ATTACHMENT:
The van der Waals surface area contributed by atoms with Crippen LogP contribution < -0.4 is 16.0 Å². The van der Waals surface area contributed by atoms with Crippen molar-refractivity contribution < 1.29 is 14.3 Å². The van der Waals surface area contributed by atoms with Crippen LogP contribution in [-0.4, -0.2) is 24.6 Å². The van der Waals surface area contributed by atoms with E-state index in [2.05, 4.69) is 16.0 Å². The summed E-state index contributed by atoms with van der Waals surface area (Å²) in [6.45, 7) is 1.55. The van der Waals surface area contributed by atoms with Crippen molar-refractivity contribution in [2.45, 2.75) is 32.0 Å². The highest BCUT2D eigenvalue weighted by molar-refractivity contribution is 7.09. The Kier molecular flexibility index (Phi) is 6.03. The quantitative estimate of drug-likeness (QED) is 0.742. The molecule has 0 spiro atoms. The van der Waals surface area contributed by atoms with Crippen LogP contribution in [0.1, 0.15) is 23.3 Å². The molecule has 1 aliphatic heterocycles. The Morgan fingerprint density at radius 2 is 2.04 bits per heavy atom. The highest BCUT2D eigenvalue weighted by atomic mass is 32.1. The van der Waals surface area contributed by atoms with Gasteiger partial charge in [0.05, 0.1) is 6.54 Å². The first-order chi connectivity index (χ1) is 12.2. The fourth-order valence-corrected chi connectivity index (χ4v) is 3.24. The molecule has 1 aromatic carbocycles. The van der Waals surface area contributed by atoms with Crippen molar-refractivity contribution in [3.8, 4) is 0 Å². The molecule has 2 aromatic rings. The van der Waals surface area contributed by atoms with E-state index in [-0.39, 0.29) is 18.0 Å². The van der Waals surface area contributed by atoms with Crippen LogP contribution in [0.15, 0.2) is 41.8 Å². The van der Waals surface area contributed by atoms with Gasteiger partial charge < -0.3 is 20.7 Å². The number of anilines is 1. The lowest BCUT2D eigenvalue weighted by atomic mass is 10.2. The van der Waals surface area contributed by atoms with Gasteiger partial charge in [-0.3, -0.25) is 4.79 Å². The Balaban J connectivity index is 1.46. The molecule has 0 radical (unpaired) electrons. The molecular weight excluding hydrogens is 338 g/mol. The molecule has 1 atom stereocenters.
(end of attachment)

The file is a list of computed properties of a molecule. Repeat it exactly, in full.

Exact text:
The van der Waals surface area contributed by atoms with Crippen LogP contribution < -0.4 is 16.0 Å². The van der Waals surface area contributed by atoms with Crippen molar-refractivity contribution < 1.29 is 14.3 Å². The van der Waals surface area contributed by atoms with Crippen LogP contribution in [-0.4, -0.2) is 24.6 Å². The van der Waals surface area contributed by atoms with E-state index in [2.05, 4.69) is 16.0 Å². The summed E-state index contributed by atoms with van der Waals surface area (Å²) in [6.45, 7) is 1.55. The van der Waals surface area contributed by atoms with Crippen molar-refractivity contribution in [2.45, 2.75) is 32.0 Å². The highest BCUT2D eigenvalue weighted by molar-refractivity contribution is 7.09. The Kier molecular flexibility index (Phi) is 6.03. The quantitative estimate of drug-likeness (QED) is 0.742. The molecule has 0 spiro atoms. The van der Waals surface area contributed by atoms with Crippen LogP contribution in [0.1, 0.15) is 23.3 Å². The molecule has 1 aliphatic heterocycles. The Morgan fingerprint density at radius 2 is 2.04 bits per heavy atom. The highest BCUT2D eigenvalue weighted by atomic mass is 32.1. The van der Waals surface area contributed by atoms with Gasteiger partial charge in [0.05, 0.1) is 6.54 Å². The first-order chi connectivity index (χ1) is 12.2. The fourth-order valence-corrected chi connectivity index (χ4v) is 3.24. The molecule has 1 aromatic carbocycles. The van der Waals surface area contributed by atoms with Crippen molar-refractivity contribution in [3.8, 4) is 0 Å². The molecule has 2 aromatic rings. The van der Waals surface area contributed by atoms with E-state index in [-0.39, 0.29) is 18.0 Å². The van der Waals surface area contributed by atoms with Crippen LogP contribution in [0.15, 0.2) is 41.8 Å². The van der Waals surface area contributed by atoms with Gasteiger partial charge < -0.3 is 20.7 Å². The number of anilines is 1. The lowest BCUT2D eigenvalue weighted by atomic mass is 10.2. The van der Waals surface area contributed by atoms with Gasteiger partial charge in [-0.3, -0.25) is 4.79 Å². The Balaban J connectivity index is 1.46. The molecule has 0 radical (unpaired) electrons. The molecular weight excluding hydrogens is 338 g/mol. The molecule has 1 atom stereocenters.